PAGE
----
“It eliminates almost all viable options for any dispensary in the state inside municipalities,” said Belanger, of Ronan.
Kate Cholewa, a cannabis advocate who has worked on related legislation in Montana, said the math simply doesn’t pencil out. When medical users were “tethered,” or tied to a specific provider, she said a business with 200 customers could make a good living.
With proposed limits, providers would have six times those customers. She also wondered who would be deciding who gets the the small number of licenses that would be available if the bill is enacted.
“This is just an invitation to problems and corruption,” Cholewa said.
Pepper Petersen, president of the Montana Cannabis Guild, said one of the reasons he helped draft Initiative-190, the legalization bill, is that recreational marijuana can generate tax revenue for the state.
“Most of that coal economy is gone. We need a replacement for that money,” Petersen said.
He estimated the revenue for state coffers could hit nearly $100 million a year for both recreational and medical marijuana. A study from the Bureau of Business and Economic Research at the University of Montana estimated a 20 percent tax on recreational marijuana could result in $43.4 million to $52.0 million a year from 2022 to 2026.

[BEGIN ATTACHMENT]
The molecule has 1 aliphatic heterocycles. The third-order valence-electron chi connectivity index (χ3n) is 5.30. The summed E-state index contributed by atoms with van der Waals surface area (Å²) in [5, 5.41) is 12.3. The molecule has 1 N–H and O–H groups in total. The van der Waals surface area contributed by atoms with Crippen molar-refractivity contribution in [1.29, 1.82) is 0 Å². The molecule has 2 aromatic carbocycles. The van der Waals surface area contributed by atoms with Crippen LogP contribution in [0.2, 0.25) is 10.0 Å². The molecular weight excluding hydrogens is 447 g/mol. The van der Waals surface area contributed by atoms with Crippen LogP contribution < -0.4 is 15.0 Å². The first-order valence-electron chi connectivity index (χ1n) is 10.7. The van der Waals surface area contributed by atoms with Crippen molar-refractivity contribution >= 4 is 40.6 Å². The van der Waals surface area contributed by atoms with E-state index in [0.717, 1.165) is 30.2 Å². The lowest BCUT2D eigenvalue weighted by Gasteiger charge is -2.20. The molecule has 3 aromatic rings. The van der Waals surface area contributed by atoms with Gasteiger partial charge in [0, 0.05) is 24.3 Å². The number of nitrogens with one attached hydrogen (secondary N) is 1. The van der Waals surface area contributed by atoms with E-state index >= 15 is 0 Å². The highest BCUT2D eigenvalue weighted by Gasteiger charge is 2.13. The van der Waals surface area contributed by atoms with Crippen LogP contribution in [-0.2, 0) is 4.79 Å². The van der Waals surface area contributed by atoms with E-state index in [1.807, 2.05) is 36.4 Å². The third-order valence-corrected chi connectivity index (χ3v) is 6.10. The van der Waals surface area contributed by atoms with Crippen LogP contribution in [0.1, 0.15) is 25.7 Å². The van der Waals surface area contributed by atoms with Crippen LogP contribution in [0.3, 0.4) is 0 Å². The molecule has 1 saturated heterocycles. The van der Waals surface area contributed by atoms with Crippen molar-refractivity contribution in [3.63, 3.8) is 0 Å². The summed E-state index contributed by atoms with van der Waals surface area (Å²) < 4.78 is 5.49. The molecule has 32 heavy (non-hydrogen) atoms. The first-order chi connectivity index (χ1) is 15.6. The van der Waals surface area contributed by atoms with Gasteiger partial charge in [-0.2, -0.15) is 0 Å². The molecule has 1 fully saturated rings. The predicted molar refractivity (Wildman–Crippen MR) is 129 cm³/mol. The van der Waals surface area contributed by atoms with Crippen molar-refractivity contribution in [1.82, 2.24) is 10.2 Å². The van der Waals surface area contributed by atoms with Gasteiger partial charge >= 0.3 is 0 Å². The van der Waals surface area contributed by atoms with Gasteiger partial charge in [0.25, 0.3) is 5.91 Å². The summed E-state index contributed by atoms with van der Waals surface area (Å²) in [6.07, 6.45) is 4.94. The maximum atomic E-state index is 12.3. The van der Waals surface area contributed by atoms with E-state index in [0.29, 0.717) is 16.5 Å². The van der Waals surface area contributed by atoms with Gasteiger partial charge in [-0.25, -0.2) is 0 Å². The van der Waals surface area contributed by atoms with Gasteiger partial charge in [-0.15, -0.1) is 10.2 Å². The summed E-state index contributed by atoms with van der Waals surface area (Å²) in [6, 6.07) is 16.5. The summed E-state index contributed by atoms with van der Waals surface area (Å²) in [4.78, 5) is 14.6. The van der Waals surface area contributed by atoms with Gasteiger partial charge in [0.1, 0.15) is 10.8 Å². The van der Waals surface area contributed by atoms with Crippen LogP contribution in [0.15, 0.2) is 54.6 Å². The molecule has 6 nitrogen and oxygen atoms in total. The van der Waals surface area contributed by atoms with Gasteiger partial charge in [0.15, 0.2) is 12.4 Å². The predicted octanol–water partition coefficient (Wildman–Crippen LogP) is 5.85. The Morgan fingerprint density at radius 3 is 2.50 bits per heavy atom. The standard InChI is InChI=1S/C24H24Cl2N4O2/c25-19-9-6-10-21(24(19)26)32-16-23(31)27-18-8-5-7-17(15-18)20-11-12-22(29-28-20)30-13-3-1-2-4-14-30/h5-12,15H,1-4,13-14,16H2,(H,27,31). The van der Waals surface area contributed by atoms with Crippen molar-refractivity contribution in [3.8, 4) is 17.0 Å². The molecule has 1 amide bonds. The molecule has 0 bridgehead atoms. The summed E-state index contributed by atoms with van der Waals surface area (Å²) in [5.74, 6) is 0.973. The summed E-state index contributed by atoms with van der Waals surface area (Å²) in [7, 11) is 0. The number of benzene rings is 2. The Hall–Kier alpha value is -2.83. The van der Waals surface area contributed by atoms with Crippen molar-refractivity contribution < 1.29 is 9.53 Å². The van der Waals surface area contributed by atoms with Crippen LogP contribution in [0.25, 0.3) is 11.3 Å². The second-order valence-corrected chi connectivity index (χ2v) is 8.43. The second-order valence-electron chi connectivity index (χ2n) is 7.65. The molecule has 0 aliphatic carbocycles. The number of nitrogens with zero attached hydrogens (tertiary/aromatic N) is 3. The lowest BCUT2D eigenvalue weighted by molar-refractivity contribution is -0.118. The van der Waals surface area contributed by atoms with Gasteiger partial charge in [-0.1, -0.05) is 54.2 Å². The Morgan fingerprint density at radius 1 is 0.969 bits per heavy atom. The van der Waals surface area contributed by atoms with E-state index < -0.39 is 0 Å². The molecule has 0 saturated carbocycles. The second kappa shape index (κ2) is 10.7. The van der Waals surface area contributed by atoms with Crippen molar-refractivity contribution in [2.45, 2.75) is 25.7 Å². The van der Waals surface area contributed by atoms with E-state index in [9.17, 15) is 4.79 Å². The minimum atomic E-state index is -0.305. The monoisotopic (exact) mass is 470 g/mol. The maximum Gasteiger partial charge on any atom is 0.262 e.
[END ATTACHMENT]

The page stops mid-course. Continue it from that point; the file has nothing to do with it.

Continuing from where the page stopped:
As part of her argument in favor of the bill, Rep. Sheldon-Galloway pointed to the relatively high use of marijuana among Great Falls middle and high school students compared to the state average. In Alaska, she said school suspensions for marijuana increased 141 percent after legalization.
Chuck Holman, though, said Montanans don’t want more regulations, and Cascade County needs to deal with its own problems.
“That county needs to address it themselves,” Holman said.
Wednesday, the committee heard a separate bill related to medical marijuana, House Bill 582.
Sponsor Rep. Robert Farris-Olsen, D-Helena, said he brought the bill forward because one of his constituents told him she lost her job because of her use of medical marijuana for a debilitating condition.
He said the bill wouldn’t allow the use of medical marijuana on the job, but it would prevent an employer from barring a person from using medical marijuana off the job for a medical condition.
Several opponents argued the bill wouldn’t make sense for industries where employees operate heavy equipment or must have a CDL, a commercial driver’s license. Jason Todhunter, with the Montana Logging Association, said logging is a highly hazardous industry, and some employers choose to conduct drug testing.
“This would muddy the waters on what we could check for,” Todhunter said.
The committee did not take action on either bill on Wednesday.